Research activity per year

If you made any changes in Pure these will be visible here soon.

Personal profile


Amelia received her PhD from the University of Melbourne in 2003 and then worked as a post-doctoral researcher in the Electron Microscopy Center, Materials Science Division, Argonne National Laboratory (US-DoE) from 2004-2007. In 2008, Amelia returned to Australia, and began employment at Monash University where she has had a variety of roles including a Margaret Clayton Women in Research fellowship in the School of Physics and Astronomy (2009-2013) and managing research capabilities in the Monash Centre for Electron Microscopy (2014-2018). Amelia is currently an ARC Future Fellow in the School of Physics and Astronomy (2019-).

Amelia was recently awarded the Australian Microscopy and Microanalysis Society FEI Cowley-Moodie Award for Research in the Physical Sciences for the development of new methods to characterise the atomic structure of disordered materials.

Research interests

Many materials have the ability to solidify in a disordered structure and form a glass if quenched rapidly enough from a molten phase. This includes particles varying by many decades in length scale (from granules, to colloids, to atoms) and with strikingly different inter-particle interactions that range from simply hard sphere – to attractive (and either directional or non-directional, for example, network and metallic glasses) – to repulsive (charged colloids).

Understanding the physics underlying this apparently universal behavior is a grand challenge and scientists have many unanswered questions. How can a material undergo a transition to a solid phase, and yet still retain the disordered structure of the parent melt? Is the glass transition a real phase transition at all? What role – if any – does structure play in the formation of the glass and its subsequent properties?

Glasses with their unique properties have been a major technological material for centuries. The lack of scientific understanding of why some systems can easily form a glass, and what underlies their undesirable brittle mechanical failure significantly impedes further development.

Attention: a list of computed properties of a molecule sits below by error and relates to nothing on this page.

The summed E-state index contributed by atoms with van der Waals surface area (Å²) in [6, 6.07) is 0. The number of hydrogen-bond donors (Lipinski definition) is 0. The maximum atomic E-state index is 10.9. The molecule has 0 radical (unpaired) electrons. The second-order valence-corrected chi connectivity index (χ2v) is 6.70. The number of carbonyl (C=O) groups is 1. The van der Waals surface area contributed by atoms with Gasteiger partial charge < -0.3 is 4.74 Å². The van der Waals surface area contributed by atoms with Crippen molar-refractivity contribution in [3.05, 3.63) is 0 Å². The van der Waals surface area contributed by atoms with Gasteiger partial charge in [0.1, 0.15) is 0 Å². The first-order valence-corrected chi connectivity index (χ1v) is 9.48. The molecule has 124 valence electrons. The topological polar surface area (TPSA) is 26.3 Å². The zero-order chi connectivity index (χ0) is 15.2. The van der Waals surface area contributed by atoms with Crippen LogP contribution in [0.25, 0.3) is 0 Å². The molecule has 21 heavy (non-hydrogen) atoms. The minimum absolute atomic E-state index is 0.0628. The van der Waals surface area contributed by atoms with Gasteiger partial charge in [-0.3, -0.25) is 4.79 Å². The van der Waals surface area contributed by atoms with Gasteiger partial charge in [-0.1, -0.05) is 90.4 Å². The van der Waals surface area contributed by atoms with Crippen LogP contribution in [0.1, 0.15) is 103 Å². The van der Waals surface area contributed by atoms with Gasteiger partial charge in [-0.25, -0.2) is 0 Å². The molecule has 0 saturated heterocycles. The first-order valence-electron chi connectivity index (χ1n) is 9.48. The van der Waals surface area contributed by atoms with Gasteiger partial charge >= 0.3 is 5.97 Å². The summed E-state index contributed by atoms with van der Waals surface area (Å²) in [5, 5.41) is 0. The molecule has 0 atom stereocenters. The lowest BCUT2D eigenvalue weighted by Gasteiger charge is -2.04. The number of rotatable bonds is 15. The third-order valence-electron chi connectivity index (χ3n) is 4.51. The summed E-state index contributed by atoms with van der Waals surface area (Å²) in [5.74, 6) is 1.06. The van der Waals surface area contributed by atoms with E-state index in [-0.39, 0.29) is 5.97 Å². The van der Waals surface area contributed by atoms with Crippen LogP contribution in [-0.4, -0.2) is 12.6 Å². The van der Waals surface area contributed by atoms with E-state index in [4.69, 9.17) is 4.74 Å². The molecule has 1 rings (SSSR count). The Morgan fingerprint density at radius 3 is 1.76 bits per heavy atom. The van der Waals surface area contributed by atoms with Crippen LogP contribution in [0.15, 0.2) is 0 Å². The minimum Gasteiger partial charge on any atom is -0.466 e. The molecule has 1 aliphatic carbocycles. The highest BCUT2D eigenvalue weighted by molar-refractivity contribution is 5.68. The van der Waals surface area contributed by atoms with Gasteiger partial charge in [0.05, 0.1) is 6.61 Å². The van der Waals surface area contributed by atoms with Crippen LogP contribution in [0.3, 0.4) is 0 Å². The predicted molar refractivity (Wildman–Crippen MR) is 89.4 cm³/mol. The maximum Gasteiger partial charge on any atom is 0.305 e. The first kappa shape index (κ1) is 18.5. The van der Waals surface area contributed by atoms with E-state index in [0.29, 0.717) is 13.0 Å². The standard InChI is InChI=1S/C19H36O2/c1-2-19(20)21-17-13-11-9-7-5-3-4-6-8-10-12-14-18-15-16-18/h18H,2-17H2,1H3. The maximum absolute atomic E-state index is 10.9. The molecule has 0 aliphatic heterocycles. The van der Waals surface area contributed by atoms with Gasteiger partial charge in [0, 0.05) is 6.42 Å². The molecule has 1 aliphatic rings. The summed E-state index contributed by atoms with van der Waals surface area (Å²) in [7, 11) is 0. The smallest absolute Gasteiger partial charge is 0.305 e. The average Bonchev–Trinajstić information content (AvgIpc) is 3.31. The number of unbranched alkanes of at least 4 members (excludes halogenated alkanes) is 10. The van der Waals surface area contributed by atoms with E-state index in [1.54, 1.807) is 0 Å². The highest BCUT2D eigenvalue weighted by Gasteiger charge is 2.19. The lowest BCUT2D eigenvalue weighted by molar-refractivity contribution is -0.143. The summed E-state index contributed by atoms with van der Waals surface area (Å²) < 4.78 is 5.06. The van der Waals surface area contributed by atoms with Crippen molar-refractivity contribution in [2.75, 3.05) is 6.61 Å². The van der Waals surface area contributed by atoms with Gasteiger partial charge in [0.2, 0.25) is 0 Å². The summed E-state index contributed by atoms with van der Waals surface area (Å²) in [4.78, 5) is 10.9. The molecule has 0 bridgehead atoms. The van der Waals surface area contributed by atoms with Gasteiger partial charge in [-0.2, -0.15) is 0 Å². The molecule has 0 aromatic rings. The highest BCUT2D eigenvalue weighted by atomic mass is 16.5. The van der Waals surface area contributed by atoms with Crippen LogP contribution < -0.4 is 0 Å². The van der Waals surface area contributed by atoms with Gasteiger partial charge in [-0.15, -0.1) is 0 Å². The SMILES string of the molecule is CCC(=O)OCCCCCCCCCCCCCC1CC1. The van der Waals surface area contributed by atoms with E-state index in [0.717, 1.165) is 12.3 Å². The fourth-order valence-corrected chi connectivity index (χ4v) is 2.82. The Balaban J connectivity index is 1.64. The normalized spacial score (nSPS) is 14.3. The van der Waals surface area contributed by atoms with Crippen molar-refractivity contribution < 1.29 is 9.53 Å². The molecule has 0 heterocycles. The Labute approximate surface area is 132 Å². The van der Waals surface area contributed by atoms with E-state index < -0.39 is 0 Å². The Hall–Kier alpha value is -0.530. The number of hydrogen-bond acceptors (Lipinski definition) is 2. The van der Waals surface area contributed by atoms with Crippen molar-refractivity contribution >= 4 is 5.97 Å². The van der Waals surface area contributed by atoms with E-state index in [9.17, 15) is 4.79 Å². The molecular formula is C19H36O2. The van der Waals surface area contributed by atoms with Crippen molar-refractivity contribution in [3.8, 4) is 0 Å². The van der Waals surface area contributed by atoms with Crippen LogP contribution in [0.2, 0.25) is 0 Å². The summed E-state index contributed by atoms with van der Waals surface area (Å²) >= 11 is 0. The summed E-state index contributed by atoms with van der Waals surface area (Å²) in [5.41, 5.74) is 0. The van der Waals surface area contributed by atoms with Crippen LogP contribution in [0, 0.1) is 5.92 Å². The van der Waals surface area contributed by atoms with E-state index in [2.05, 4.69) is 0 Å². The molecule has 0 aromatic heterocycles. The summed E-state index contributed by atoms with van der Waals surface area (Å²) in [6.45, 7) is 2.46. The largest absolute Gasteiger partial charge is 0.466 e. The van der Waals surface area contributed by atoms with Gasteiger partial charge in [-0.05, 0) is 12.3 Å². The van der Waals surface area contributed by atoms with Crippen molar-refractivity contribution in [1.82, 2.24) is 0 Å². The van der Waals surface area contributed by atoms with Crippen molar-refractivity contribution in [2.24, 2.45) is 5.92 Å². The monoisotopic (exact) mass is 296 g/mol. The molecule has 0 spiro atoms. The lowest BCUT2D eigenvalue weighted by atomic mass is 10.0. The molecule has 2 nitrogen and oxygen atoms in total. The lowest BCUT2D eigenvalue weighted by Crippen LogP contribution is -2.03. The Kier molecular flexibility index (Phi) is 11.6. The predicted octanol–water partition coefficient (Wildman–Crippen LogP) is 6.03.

Amelia‘s research aims to develop new methods to measure the structure of disordered solids like glasses to understand if and how structure plays a role in their formation and properties. Advances in electron microscope optics and detector technology offer new opportunities for developing a “crystallography of disorder”. This could play a transformative role in the further understanding of complex, disordered materials in the same way as traditional crystallography has underpinned advances in knowledge in both the physical and biological sciences.

Supervision interests

Amelia has a range of PhD projects on metallic, network and colloidal glasses that would suit a student interested in experimental materials physics, computational methods and developing new strategies for data analysis. These projects would involve use of the next-generation scanning-transmission electron microscope (UltraTEM) due to be installed in the Monash Centre for Electron Microscopy in late 2019 and the Australian Synchrotron. Please contact Amelia directly at any time to discuss these projects.

Expertise related to UN Sustainable Development Goals

In 2015, UN member states agreed to 17 global Sustainable Development Goals (SDGs) to end poverty, protect the planet and ensure prosperity for all. This person’s work contributes towards the following SDG(s):

  • SDG 7 - Affordable and Clean Energy

Research area keywords

  • glasses
  • transmission electron microscopy
  • materials science
  • x-ray diffraction

Collaborations and top research areas from the last five years

Recent external collaboration on country/territory level. Dive into details by clicking on the dots or